I missed the opportunity to see Asghar Farhadi’s A Separation when it first came out in 2011 but it’s a mistake I hope to rectify soon, especially after viewing his latest film Le Passé (The Past). A quiet, simple film that nonetheless takes a truthful look at the intricacies of familial relationships, the difficulties of marriage, and the troublesome act of letting go.
Ahmad (Ali Mosaffa) left his French wife Marie (Bérénice Bejo) and her two children Lucie (Pauline Burlet) and Léa (Jeanne Jestin) four years ago and returned to his native Iran. In that time, Marie fosters a new relationship with a man, Samir (Tahar Rahim) that she hopes to marry, and his son, Fouad (Elyes Aguis). Ahmad returns to France to sign the divorce papers but instead of leaving gets woven back into the lives of his family and the complicated situation they are currently in. Before Marie can marry Samir, there must be no doubt in Samir’s mind that his comatose wife will one day awaken. Marie’s children, especially her daughter Lucie, must also accept Samir which proves to be difficult for her when she discovers secrets about his and her mother’s affair. Lucie relies on Ahmad as a confidant, and in his efforts to help the family reconcile the past, he brings doubt about their future.
The idea of “the past” runs rampant throughout the film, with each character having to confront it in their own way. We get an idea of the difficulty this holds for Ahmad, who has obviously created a new life for himself in Iran and takes four years to return to France to formally end his marriage at the behest of Marie. It soon becomes clear why Ahmad stayed away for so long, as he quickly gets invested in the family’s drama and works to make sure he is able to leave the family (possibly for the last time) as stable as possible. The children are a little thrown by his return and seeing him now throws a complicated light on their mother’s pending marriage to Samir.
Marie’s place in all of this is probably the most psychologically rich, even though it often leaves her looking like a selfish, vengeful woman. Allowing Ahmad to stay at the house, knowing full well that Samir stays there frequently is a form of sadism that makes Marie come off as a little cruel with little justification for it. Ahmad is an extremely sympathetic character, probably the only one besides the two younger children. It’s only at the end of the film that we realize Marie’s last ditch attempt at closure by having Ahmad around long enough to help sort through some emotional baggage while simultaneously getting the confirmation that their relationship is “passé.”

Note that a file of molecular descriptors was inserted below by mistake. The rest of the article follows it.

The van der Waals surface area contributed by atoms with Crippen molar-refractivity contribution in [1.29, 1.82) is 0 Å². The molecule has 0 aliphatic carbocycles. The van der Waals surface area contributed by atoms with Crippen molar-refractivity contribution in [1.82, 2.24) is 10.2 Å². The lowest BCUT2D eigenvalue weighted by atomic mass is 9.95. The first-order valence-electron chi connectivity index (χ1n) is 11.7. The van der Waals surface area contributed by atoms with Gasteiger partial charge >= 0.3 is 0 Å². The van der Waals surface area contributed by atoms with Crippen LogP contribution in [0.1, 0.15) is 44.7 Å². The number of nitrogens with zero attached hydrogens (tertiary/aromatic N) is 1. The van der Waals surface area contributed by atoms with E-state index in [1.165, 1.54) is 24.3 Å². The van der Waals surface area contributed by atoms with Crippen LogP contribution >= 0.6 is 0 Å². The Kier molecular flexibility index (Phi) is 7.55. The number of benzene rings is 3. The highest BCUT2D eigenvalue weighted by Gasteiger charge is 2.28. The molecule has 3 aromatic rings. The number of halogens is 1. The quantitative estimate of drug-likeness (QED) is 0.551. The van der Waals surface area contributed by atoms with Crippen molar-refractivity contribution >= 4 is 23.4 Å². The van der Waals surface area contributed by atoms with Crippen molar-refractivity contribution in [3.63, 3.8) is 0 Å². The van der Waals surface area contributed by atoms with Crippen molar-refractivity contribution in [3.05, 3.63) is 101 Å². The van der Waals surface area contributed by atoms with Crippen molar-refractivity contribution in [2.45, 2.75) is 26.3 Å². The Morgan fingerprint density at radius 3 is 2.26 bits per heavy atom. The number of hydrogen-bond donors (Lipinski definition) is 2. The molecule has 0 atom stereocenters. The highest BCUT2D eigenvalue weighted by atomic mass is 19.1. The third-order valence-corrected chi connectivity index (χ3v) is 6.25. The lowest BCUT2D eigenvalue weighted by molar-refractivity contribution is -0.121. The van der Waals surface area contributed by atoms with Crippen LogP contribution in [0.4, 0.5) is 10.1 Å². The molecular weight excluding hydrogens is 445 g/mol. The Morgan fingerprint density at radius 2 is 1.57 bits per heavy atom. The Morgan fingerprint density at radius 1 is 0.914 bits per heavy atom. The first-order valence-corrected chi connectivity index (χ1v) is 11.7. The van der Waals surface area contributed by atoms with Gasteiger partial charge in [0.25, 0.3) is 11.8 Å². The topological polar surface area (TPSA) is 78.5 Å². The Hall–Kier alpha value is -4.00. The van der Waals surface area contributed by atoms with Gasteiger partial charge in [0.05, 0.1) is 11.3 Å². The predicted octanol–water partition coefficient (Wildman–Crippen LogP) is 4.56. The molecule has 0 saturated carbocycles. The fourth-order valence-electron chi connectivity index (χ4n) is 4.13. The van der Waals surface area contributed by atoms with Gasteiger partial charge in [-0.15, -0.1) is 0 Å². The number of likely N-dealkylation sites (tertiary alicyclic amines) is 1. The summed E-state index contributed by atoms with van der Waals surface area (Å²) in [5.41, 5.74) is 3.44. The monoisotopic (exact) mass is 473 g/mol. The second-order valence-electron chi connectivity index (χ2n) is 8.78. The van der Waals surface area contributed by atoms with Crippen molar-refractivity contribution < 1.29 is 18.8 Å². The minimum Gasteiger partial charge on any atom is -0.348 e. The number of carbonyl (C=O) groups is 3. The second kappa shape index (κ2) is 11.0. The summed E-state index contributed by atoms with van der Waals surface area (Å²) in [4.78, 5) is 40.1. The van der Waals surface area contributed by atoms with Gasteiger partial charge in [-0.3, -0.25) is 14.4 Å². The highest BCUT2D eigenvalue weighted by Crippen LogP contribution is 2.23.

Samir’s situation is also difficult because of his wife’s comatose state and the unfortunate marital strife they were embroiled in beforehand. He feels a sense of disgust for himself, and also a responsibility towards his son to provide him a good family while also guiding him through the loss of his mother. As much as he seems in love with Marie he feels a certain obligation towards his wife, a woman that he feels he wronged regardless of their mutual problems with each other.
It doesn’t need to be stated that this is a film about characters and the many different ways people are tied to the past with an inability to look towards the future with any sense of hopefulness. It’s also a study on the many ways we form social scripts and self-loathing rituals that need to be acted out before we can allow ourselves the gift of letting go. I’m very moved by Farhadi’s insight and look forward to future efforts that reveal such nuance across a range of characters and experiences.
Le Passé (The Past) opens today at the Ritz Five, and the Rave Ritz Center.